Winged Victory revival

Wellington’s Winged Victory statue at the Wellington War Memorial is about to receive a much needed renewal thanks to a partnership between Dubbo Regional Council (DRC) and the Australian Government. The “Winged Victory” Memorial, a Cenotaph, commemorates the people from Wellington, NSW, who died in conflicts from World War I onwards. The memorial was designed by Gilbert Doble in 1928, and unveiled in 1933, has experienced significant deterioration over the decades.

Mayor of the Dubbo Region, Councillor Ben Shields said this has been on the agenda for some time. “In April 2019 councillors voted to seek external funding to repair this impressive and very significant statue that sits atop Wellington’s War Memorial. I’d like to thank the Australian Government for their collaboration in repairing this beautiful piece of history for the community,” said Councillor Shields.

The sculptural component of Wellington’s Winged Victory is comprised of three connected metal figures. In the centre is a seated winged figure of a Victory, a sword previously rested in her open hands on her lap. On either side of Victory are two female figures both seated and slightly lower than Victory. On the proper left is a figure with its head tilted downwards towards a book. To the proper right an armoured female figure sits looking outwards, with a helmet on and a palm branch in her hand.

As part of the original 1920 design, the figures were identified Victory, History and Fame. By the time of installation in 1933 these identifications were no longer used and more descriptive terminology is used to identify the figures, such as: “a martial figure, symbolising the spirit in which Australia entered into the war” and a representation of “history recording in a book the deeds of those who saw service” or “a figure of History, who has inscribed in the book of fame resting upon her knees the heroic deeds of Australia’s bravest and best.” And “a figure typifying courage and fortitude; the spirit of the women of Australia; the Spartan mothers who saw their sons go forth to war and return, some with their shield and some upon them.”

The significant task of repairing the memorial is being co-funded by DRC and $40,000 from the Australian Government’s Local Roads and Community Infrastructure fund.

Member for Calare, Andrew Gee said he was extremely pleased to see the money being spent on such a unique and special project that has an extremely high-level of significance to the Wellington community.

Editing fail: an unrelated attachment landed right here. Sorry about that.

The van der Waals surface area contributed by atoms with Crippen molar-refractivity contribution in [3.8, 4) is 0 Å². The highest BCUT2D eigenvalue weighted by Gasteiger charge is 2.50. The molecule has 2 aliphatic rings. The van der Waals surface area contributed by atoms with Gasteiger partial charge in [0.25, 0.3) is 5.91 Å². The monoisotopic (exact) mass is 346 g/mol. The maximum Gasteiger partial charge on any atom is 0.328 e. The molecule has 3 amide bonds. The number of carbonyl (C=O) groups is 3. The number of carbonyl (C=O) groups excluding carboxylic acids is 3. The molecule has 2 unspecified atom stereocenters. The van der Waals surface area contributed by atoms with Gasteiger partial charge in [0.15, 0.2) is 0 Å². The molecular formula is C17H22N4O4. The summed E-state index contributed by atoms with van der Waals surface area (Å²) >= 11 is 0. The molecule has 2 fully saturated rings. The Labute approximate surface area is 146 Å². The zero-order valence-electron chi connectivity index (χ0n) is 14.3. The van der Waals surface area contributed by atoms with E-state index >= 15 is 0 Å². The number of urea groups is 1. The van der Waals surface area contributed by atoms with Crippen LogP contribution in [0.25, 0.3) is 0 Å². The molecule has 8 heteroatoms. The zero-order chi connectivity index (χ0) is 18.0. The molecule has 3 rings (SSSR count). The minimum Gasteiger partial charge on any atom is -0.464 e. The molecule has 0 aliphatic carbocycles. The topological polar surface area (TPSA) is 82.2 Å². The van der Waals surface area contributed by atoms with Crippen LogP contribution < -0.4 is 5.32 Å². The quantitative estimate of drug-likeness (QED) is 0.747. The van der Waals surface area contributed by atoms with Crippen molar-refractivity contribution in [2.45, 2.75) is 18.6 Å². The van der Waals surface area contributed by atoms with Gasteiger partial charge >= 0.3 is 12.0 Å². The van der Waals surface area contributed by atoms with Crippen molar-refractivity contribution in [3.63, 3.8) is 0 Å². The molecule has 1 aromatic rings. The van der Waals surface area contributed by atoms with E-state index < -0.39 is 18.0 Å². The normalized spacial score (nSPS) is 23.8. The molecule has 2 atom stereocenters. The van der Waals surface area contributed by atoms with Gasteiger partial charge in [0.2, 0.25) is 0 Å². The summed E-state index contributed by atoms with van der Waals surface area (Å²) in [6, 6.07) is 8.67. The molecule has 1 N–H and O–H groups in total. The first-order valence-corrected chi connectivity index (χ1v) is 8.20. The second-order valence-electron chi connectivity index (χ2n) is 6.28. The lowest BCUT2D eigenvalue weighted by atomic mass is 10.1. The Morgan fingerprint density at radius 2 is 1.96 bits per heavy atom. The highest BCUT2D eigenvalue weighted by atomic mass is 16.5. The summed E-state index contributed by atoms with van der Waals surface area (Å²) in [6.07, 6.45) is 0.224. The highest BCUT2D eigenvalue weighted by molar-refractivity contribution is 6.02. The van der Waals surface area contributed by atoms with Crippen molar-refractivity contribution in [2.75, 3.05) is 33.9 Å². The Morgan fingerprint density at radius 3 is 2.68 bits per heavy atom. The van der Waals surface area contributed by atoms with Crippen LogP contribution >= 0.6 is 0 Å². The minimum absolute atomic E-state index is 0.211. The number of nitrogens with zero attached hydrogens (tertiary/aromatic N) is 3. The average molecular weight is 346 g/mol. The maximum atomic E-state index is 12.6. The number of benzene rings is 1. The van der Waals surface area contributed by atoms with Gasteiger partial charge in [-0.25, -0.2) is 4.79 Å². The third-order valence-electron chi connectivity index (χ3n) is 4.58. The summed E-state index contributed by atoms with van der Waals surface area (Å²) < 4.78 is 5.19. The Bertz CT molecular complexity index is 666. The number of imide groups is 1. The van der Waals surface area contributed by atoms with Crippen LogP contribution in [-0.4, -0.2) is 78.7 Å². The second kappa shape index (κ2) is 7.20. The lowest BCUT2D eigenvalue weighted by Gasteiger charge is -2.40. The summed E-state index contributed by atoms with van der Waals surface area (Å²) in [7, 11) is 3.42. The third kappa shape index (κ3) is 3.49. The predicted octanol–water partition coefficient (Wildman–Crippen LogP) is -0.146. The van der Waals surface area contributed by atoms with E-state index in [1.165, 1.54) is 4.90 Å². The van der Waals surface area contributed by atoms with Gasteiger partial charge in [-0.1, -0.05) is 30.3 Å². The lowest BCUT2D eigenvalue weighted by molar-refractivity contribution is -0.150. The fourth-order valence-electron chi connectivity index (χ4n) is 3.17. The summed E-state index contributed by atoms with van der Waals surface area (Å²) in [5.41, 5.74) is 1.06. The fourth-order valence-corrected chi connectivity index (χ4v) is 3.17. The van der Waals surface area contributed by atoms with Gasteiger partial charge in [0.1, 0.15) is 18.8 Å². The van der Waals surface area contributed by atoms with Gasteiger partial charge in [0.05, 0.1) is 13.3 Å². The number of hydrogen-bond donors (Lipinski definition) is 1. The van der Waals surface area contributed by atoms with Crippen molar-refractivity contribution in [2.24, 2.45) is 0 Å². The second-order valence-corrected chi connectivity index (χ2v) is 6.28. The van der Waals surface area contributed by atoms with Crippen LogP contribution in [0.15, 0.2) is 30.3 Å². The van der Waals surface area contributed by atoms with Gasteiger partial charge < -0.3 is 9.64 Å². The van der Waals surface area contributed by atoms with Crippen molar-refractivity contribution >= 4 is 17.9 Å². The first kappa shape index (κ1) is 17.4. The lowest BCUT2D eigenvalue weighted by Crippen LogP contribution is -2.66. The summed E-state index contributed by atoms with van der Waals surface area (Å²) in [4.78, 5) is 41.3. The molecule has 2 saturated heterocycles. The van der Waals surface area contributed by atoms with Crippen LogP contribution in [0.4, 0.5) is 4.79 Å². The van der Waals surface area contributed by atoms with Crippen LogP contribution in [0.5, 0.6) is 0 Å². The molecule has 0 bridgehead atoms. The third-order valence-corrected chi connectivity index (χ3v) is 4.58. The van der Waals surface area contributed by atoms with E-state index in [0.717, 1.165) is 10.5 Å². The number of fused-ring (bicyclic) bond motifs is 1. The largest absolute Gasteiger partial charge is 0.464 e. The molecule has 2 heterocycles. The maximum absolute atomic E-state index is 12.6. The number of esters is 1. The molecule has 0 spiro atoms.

“Winged Victory has a special place in the hearts of the local community. She and the Cenotaph are an ever-present reminder that we must never forget the men and women who served and sacrificed so much for Australia. It’s vital that we keep investing in the restoration and maintenance of our memorials so that future generations continue to honour their memory and service too.

“This work is a significant partnership between the Australian Government, Dubbo Regional Council and the local community and I’m looking forward to seeing it progress,” said Andrew Gee MP

DRC’s Director for Liveability, Ms Skye Price said the statue is in quite a bad state. “Alarmingly our marvellous Winged Victory monument is showing signs of significant structural wear, tear and weathering. It is very important that this be addressed, before any irreparable damage occurs. Unfortunately this unique sculptural installation is deteriorating due to age, exposure to the elements, and vandalism. The sculpture is a significant part of Wellington’s history and we intend to do all that we can to preserve it.”

After careful consideration and following an open quotation process, specialist company O’Sullivan’s Conservation has been engaged to undertake the restoration works.

The work to restore Winged Victory back to her former glory will commence the week commencing 15 March 2021 with the goal of being complete by ANZAC Day, 25 April 2021. The contractors will establish a secure compound around the cenotaph for the duration of the project.

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